Second, use a volt meter or oscilloscope to verify that the power supply is stable and sensible. Measure both VDC and VAC. The DC reading should be close to the nominal rating (3.3V or 5V), and not wiggling around. The AC reading should be close to 0 – an unstable supply will exhibit some AC voltage, and will wreak havoc with the VKey.

    Third, with the voltmeter still in hand, exercise the keys, measure the output voltage, and compare the results with the table in the hookup guide. While a key is held, the output voltage should be steady.

    Finally, you might glean some clues if you bypass the library, and call analogRead() directly. Are the conversion values reasonably steady?

  • This is actually a huge topic in RTOS programming – big enough that I didn’t want to even try to touch it in the post.

    You’re correct to assume that chaos can ensue if the data is freely accessible by any task. A given RTOS will have a number of features to allow data to safely move between threads. Different types of interaction call for different schemes, and learning how to use them is a big part of RTOS programming. The FreeRTOS structors for this are documented in their Inter Task Communication document.

    If the data in question is flowing unidirectionally from the one thread to the other, the monitoring thread could send a message to the other thread when data is ready. Messages can flow through queues (somewhat akin to pipes in unix/posix).

    Threads can also send simple binary indications between one another using semaphores – a semaphore being a more rigorous version of a flag. The frBlink demo sketch has an example of two threads using a semaphore.

    If the system is a free-for-all, with multiple threads all trying to read and write the global data, you can protect the data using a mutex, so that only one thread has access to it at a time. In my mind, A situation like this is an indication that the design might need further refinement – perhaps the data needs a thread of it’s own, with a more formal interface.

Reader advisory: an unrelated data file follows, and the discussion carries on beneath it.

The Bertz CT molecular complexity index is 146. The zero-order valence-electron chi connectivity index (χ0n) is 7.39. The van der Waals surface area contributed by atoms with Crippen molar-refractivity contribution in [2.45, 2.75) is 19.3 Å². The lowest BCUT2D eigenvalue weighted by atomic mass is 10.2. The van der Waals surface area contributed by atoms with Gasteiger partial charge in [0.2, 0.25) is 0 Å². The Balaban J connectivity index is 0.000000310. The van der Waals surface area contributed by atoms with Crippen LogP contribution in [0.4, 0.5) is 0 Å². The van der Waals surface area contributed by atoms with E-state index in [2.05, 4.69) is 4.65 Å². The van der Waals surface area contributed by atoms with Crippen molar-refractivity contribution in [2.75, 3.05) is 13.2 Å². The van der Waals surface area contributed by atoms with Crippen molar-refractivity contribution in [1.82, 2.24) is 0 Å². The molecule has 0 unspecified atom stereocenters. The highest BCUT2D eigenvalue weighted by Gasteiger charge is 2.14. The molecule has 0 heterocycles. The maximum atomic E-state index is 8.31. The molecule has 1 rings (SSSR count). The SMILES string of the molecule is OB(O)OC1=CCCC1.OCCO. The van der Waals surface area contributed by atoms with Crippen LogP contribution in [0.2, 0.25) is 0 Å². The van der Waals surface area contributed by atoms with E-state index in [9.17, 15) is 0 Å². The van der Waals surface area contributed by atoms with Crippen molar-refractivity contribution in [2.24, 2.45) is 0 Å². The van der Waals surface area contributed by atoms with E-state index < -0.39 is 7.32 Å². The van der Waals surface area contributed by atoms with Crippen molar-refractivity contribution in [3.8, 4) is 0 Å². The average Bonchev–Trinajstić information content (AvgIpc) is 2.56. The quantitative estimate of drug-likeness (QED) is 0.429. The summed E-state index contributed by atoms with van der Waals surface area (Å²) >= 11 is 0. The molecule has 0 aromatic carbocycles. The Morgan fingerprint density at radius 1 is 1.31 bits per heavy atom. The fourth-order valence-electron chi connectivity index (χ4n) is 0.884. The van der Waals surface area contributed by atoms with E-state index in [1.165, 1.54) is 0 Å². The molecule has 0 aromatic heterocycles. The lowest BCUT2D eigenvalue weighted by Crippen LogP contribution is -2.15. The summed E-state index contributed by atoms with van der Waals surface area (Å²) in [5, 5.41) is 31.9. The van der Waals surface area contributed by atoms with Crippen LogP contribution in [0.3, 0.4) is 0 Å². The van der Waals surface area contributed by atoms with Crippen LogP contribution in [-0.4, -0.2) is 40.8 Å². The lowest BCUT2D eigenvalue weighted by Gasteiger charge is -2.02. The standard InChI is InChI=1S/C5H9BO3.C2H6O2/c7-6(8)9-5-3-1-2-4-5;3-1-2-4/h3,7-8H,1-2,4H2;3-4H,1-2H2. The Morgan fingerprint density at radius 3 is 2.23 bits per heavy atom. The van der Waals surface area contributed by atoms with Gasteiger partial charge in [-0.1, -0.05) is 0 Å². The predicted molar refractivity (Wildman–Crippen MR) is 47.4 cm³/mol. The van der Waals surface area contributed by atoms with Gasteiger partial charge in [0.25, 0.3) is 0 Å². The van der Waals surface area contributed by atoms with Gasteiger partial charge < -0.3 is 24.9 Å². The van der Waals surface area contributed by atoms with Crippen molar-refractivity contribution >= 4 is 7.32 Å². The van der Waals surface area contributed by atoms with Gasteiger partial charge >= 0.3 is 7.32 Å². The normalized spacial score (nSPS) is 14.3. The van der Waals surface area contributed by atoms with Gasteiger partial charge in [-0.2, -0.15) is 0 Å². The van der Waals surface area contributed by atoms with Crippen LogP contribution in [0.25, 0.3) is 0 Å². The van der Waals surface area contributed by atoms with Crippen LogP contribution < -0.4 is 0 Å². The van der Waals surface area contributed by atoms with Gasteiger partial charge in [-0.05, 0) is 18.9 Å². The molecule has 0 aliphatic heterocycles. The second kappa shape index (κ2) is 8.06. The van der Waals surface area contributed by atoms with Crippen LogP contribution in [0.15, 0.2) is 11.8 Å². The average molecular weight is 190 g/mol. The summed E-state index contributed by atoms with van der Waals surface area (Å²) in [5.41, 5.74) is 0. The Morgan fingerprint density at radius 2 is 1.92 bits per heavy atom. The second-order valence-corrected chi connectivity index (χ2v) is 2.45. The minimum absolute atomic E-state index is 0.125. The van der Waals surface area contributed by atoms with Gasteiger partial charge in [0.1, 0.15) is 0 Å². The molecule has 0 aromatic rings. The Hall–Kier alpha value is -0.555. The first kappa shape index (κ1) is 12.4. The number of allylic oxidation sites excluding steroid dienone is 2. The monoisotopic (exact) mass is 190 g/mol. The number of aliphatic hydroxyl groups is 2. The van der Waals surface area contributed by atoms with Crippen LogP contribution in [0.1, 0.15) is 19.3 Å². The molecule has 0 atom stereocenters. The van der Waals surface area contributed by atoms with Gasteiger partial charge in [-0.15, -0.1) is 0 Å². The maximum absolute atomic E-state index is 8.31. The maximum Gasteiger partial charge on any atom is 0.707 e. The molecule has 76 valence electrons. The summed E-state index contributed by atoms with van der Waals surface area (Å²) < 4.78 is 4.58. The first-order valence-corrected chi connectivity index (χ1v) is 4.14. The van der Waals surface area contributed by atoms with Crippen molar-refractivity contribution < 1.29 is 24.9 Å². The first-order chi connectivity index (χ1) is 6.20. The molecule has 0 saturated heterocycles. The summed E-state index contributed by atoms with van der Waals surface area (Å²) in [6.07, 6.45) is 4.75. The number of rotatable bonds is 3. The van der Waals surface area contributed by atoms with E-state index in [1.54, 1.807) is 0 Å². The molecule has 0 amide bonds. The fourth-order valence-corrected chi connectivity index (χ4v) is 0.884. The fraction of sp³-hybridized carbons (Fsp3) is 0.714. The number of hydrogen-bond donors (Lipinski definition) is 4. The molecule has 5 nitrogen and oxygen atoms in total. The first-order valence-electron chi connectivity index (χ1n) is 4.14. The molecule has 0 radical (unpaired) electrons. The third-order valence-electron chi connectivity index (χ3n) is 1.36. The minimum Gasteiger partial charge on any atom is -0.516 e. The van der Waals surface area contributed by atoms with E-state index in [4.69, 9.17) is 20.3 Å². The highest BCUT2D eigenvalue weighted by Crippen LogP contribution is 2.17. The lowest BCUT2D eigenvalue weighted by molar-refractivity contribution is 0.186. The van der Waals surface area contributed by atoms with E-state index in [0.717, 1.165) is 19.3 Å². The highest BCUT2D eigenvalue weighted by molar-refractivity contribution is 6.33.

• I think it’s a perfectly fair criticism of the example. Bringing familiarity of Arduino, and reading the example I posted, you reached what appears to be the obvious conclusion.

    FreeRTOS under Arduino quickly reaches a point where two very different approaches to structuring applications are coexisting, and we need to understand some of the subtleties of both approaches to get them to work together effectively.

  • There’s one little piece of trickery in FreeRTOS you’ve missed.

    FreeRTOS has some hooks that allow the user to add functionality to the heart of the system. You can read a bit more about it in their Hook Functions page.

    This port assigns the loop() function to the idle task (in FreeRTOS_AVR/idlehook.c). It’s not called by the Arduino boilerplate, instead by the scheduler when no other tasks are ready to run.

  • I’ve used it with a RedBoard (Uno equivalent) and ProMini, under Arduino 1.6.5.

    I haven’t looked any closer at the ARM side of the family, so we’ll have to take the readme at it’s word.

  • A funny effect of intermixing markdown and raw HTML.

    The text is correct in our CMS.

    Apparently the pointy brackets were being translated as an HTML tag, and not displayed by the page rendering code. I’ve replaced them with > and <, and it seems to be OK.

  • Try <FreeRTOS_AVR.h>

    Somehow it fell off in the cut/paste. I’ll go fix the example.

  • These are indeed make before break, knows as “shorting” in the parlance of the datasheet.

  • It sounds like something isn’t right. It should power up without issues.

    What servo motor are you using?

    Also, what power supply are you using?

    If you can provide links or part numbers for those, I can try to recreate the situation here.

    Since you encounter problems when you power everything up together, but it works OK if you power up the trigger, then add the servo, it sounds like there might be some startup interaction between the motor and the power supply. If you have an oscilloscope (or even a DC voltmeter), watch the 5V line while you power up, and see what happens - if it dips or spikes, it might be causing the servo or trigger to get confused. I’ve seen servos draw an amp or more right when they start, then settle to a much more reasonable draw, maybe 20 mA.

    There’s some more info about this in the hookup guide, in the Power Notes section.

    If you can substitute a different servo or power supply (like 3 flashlight batteries), that might help isolate what’s going wrong.